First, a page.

Apple in the enterprise: Inevitable, still not easy

Eighteen months ago, Serena Software Inc. began exploring the feasibility of supporting Apple MacBooks as an option for its users, most of whom are developers. It was interested in lowering its support costs and increasing satisfaction among employees who used Macs at home, including the CEO.

Today, half of Serena's workers opt for MacBooks over Lenovo laptop PCs when they're hired or due for a hardware refresh, bringing the number of Apple users to about 100 out of 800 globally, according to Ron Brister, senior manager of worldwide IT operations at the Redwood City, Calif.-based maker of application development tools. Users like having a choice, and the number of support calls has declined.

"Gone are the days when IT dictates how people get their jobs done," says Brister. There have been no problems when it comes to interoperability with Serena's Windows-based data center. And thanks to a discount from Apple Inc., the MacBooks cost roughly the same as Lenovo ThinkPad T61 machines, according to Brister.

Anthony DeCanti, vice president for technology at Werner Enterprises Inc., a freight transportation company in Omaha, has a different story to tell. Five years ago, he brought Macs into the company to give users an alternative to Windows. But over the past two years, DeCanti has seen a steady decline in Apple's enterprise efforts.

"Two years ago, I would have been fired up and telling you this thing has wheels," he says. "But I really feel like Apple has taken its eye off the ball for acceptance into the enterprise and put its efforts into the iPhone. From a shareholder's perspective, maybe that's a great idea, but from an enterprise standpoint, I really feel let down."

Thanks to the enthusiasm it has generated in the consumer market and the enterprise-friendly features it has added to the Mac and the iPhone, Apple will likely make inroads into more corporate environments, but gaining acceptance may not be easy. Even Mac veterans say that Apple doesn't always act like other technology partners and that mixing Macs into the enterprise requires time and research.

DeCanti lauds the Mac's "incredible elegance, great operating system and incredible graphics." However, his frustrations include poor Active Directory integration, Apple's exit from the storage hardware market and a lack of improvements in Apple's Safari browser.

Worse, whereas he used to get access to Apple engineers and insights into product road maps through annual meetings and executive briefings, that has ended, he says. As a result, DeCanti has decided to freeze Mac purchases while continuing to support the Apple machines Werner already has, including 250 desktops and 14 servers used for route optimization.

Is It, or Isn't It?

For years, religious wars have been waged over whether Apple is a full-fledged enterprise citizen. Recently, the pro-Apple argument has grown more compelling.

"There are fewer and fewer reasons not to choose Apple for the enterprise, as prices are competitive, the technology integrates well with most enterprise infrastructures, and there are very few things you can't do on the Mac, including running Windows," says Michael Gartenberg, an analyst at research firm Jupitermedia Corp. in Darien, Conn., and a Computerworld columnist. "It's harder to argue against keeping technology out when it does what people need it to do."

And the company's iPhone now offers business-friendly features such as increased security, e-mail synchronization with Microsoft Exchange and a software developer's kit. On top of that, Apple's Intel hardware can now use virtualization software from VMware Inc. and Parallels Inc. to run Windows on the Mac.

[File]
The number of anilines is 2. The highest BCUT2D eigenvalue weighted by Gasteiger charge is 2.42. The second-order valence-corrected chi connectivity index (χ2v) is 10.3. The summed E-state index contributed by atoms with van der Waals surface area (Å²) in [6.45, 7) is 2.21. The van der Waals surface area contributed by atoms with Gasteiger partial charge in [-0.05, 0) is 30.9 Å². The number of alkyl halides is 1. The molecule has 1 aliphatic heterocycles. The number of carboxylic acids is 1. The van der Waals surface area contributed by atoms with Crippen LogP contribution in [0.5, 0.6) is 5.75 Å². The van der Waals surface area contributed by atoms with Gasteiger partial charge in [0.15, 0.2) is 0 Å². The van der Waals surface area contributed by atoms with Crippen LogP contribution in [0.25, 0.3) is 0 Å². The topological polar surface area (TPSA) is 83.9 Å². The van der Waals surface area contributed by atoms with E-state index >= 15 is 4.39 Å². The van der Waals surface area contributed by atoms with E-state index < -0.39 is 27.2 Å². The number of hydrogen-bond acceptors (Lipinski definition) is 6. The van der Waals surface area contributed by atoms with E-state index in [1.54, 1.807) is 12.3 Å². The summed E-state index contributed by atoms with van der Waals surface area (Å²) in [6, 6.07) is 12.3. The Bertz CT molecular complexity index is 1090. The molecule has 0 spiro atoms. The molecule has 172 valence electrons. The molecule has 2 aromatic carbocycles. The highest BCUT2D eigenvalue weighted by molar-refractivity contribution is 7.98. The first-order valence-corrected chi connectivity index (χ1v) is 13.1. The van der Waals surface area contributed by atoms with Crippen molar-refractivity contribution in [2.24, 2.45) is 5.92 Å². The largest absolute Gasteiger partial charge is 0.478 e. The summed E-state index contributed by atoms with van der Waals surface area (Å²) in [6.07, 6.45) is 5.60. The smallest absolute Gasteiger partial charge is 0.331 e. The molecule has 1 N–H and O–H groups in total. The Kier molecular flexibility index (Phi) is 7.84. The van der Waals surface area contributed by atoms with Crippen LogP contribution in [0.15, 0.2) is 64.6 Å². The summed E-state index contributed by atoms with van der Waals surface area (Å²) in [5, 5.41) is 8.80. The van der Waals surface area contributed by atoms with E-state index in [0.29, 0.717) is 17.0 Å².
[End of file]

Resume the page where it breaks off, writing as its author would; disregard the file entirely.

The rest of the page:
But the most influential factor may be what analysts call the "halo effect" of the iPod and iPhone: the idea that people who use those devices outside of work will gravitate toward Macintosh computers and pressure their IT departments to support them.

The integration woes that companies like Werner are experiencing are an exception, Gartenberg says. "There's always a degree of 'your mileage may vary,' depending on how you set the technology up -- whether you're integrating Mac OS or Vista into the XP environment," he says.

But if you looked inside the companies that have been treating Apple as a first-class enterprise citizen for a while now, you'd see a mixed bag of satisfaction. Some users give Apple high marks for its performance as an enterprise player, while others, such as DeCanti, don't. And there are those like Brister, who are in the middle.

Though happy with Apple's technology, Brister is critical of the company's support, global delivery capability and opaque approach to sharing product plans. "I think Apple in the enterprise is something they've not put a lot of focus on," he says.

Ken Dulaney, an analyst at research firm Gartner Inc., agrees that -- business-friendly iPhone efforts aside -- Apple is not fundamentally an enterprise-oriented organization. But he has witnessed the halo effect and says that the Mac can work in a mixed environment, particularly for companies using browser-based applications.

However, "an enterprise-friendly organization would provide staff to go into the enterprise to support them, they'd give customers visibility into future products, they'd provide detailed lists of changes every time they released a device," Dulaney says. "That's not something Apple does today. They want to do just enough to get past the enterprise barriers involved."

While Apple will support the kinds of customers it wants to have, like Disney or Nike, Dulaney says, "if you're talking Ford Motor Co., I'm not sure that's in the cards. The enterprise market takes time and effort."

Gartenberg acknowledges that Apple hasn't made a major push into the enterprise, but he thinks it's in the cards. He points to the next major OS X release, currently called Snow Leopard, which promises integration with Microsoft Exchange. "It's just a series of slow steps that allow Apple to become a credible player in the market," he says. "As we move into 2009 and 2010, we'll see a strong, concerted effort to go after this market in a big way."

When contacted for this story, Apple declined to comment on its enterprise strategy, but Ezra Gottheil, an analyst at Technology Business Research Inc. in Hampton, N.H., says the company's strategy is to focus on the end user.

"They're happy to support the enterprise," Gottheil says. But "Apple doesn't want any disturbance to their strategic center of balance, which is oriented toward the end user." That means the company will be reluctant to make any compromises to design or product decisions based solely on the needs of the enterprise, he says.